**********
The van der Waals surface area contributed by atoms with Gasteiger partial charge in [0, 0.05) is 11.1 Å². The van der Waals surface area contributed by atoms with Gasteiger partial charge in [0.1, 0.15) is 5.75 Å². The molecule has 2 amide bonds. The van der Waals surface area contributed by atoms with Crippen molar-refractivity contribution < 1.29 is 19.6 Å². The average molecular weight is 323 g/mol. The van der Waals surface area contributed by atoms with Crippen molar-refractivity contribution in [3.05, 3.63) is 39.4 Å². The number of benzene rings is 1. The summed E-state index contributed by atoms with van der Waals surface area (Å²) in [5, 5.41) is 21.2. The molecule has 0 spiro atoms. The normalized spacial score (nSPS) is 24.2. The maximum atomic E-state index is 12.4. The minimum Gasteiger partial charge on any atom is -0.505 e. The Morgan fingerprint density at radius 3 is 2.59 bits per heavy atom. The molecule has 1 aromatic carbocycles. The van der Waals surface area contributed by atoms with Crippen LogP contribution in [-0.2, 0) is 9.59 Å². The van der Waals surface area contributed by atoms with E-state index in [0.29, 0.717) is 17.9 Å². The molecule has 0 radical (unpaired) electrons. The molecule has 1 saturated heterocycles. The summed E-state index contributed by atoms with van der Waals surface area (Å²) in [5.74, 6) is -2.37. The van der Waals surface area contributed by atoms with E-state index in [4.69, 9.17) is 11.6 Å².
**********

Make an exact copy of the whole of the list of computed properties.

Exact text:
The van der Waals surface area contributed by atoms with Gasteiger partial charge in [0, 0.05) is 11.1 Å². The van der Waals surface area contributed by atoms with Gasteiger partial charge in [0.1, 0.15) is 5.75 Å². The molecule has 2 amide bonds. The van der Waals surface area contributed by atoms with Crippen molar-refractivity contribution < 1.29 is 19.6 Å². The average molecular weight is 323 g/mol. The van der Waals surface area contributed by atoms with Crippen molar-refractivity contribution in [3.05, 3.63) is 39.4 Å². The number of benzene rings is 1. The summed E-state index contributed by atoms with van der Waals surface area (Å²) in [5, 5.41) is 21.2. The molecule has 0 spiro atoms. The normalized spacial score (nSPS) is 24.2. The maximum atomic E-state index is 12.4. The minimum Gasteiger partial charge on any atom is -0.505 e. The Morgan fingerprint density at radius 3 is 2.59 bits per heavy atom. The molecule has 1 aromatic carbocycles. The van der Waals surface area contributed by atoms with Crippen LogP contribution in [-0.2, 0) is 9.59 Å². The van der Waals surface area contributed by atoms with E-state index in [0.29, 0.717) is 17.9 Å². The molecule has 0 radical (unpaired) electrons. The molecule has 1 saturated heterocycles. The summed E-state index contributed by atoms with van der Waals surface area (Å²) in [5.74, 6) is -2.37. The van der Waals surface area contributed by atoms with E-state index in [4.69, 9.17) is 11.6 Å².